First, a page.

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READ // Where Is Your Body? : And Other Essays on Race, Gender, and the Law
Margaret Chon, Seattle UniversityFollow
Where is Your Body? : And Other Essays on Race, Gender and the Law By Mari J. MatsudaBoston, Mass. : Beacon Press, c1996E184.A1M314 1996
From Professor Margaret Chon:
Mari Matsuda and other pioneers of critical legal theory direct our attention to where we are situated in social spaces. Often unaware of where we are positioned vis-à-vis others except in physical spaces impossible to ignore, we make the mistake of thinking that the way we experience the world is the way the world is for everyone. Where is Your Body? interrogates the reader about class, gender, race, sexual orientation, nationality, disability, age and other categories that give each of us a partial perspective on an invisible but powerful social matrix affecting all of us. Law is harnessed in the service of justice only when we continually grapple with this basic but elusive point.
From Former Dean Kellye Testy:
Mari Matsuda, Professor of Law at Georgetown, has had a profound influence upon the way I think about law and justice. Her essay, “Multiple Consciousness as Jurisprudential Method,” which is the opening essay in her book, Where is Your Body?, helped me to understand how to continue to work for justice through law even while recognizing that there is injustice in the legal system. She has also highlighted for me the importance of working in coalition – that we can unite our various struggles for justice without erasing the many important differences between and among them. And finally, she reminds me of the importance of action – that just believing certain ideals is not enough. Instead we have to ask: where is your body? What are you actually doing to work for justice?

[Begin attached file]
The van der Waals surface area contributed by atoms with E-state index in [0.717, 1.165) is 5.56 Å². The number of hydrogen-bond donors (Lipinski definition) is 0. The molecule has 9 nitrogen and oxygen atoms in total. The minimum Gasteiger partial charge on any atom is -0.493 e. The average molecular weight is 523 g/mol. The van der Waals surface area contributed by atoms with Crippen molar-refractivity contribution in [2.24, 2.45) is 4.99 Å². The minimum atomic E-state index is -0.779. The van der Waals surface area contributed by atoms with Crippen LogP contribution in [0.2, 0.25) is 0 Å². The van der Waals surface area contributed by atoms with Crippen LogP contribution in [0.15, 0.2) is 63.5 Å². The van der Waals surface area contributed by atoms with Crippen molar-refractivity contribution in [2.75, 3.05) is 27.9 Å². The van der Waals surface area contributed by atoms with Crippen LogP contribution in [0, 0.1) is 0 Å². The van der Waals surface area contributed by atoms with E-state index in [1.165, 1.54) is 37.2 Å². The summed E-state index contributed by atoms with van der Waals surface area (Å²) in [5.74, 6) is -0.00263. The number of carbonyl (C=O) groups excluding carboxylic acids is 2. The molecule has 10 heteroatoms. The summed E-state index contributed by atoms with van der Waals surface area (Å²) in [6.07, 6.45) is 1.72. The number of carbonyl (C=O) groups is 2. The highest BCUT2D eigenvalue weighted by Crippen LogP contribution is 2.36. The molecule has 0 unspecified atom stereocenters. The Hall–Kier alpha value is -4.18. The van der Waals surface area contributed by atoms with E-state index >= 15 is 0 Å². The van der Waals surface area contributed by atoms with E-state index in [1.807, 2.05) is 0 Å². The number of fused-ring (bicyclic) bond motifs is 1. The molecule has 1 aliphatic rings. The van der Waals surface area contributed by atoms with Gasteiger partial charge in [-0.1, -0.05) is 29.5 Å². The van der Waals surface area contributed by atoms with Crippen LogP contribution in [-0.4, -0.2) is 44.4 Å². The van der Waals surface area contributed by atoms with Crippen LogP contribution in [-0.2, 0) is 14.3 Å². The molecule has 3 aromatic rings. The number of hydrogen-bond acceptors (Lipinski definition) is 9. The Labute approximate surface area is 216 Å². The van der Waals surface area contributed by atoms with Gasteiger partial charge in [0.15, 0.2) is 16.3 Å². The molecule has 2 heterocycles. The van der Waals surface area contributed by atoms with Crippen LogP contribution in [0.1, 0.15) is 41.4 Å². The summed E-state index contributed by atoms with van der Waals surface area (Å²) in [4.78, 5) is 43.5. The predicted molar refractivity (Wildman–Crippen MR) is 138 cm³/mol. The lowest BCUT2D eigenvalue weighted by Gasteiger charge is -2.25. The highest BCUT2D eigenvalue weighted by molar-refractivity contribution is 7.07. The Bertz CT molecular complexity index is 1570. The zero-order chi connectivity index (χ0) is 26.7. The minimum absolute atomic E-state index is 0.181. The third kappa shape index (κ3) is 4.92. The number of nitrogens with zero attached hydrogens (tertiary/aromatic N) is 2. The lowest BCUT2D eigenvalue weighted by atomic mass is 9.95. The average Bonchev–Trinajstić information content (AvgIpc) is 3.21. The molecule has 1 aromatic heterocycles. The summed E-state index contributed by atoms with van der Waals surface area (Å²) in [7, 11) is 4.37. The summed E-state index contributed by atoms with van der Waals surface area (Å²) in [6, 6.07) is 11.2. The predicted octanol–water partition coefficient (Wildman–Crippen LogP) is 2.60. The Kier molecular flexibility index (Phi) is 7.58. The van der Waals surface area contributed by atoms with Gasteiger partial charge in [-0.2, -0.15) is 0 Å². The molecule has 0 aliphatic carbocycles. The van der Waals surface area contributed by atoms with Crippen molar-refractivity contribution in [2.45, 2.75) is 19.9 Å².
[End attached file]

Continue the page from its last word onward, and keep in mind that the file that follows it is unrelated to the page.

About the Author:Mari Matsuda was the first tenured female Asian American law professor in the United States (UCLA, 1998). One of the primary voices in critical race theory since its inception, Professor Matsuda is a nationally recognized expert on civil rights, feminist theory, affirmative action, and hate speech; her publications on reparations and affirmative action are frequently cited.
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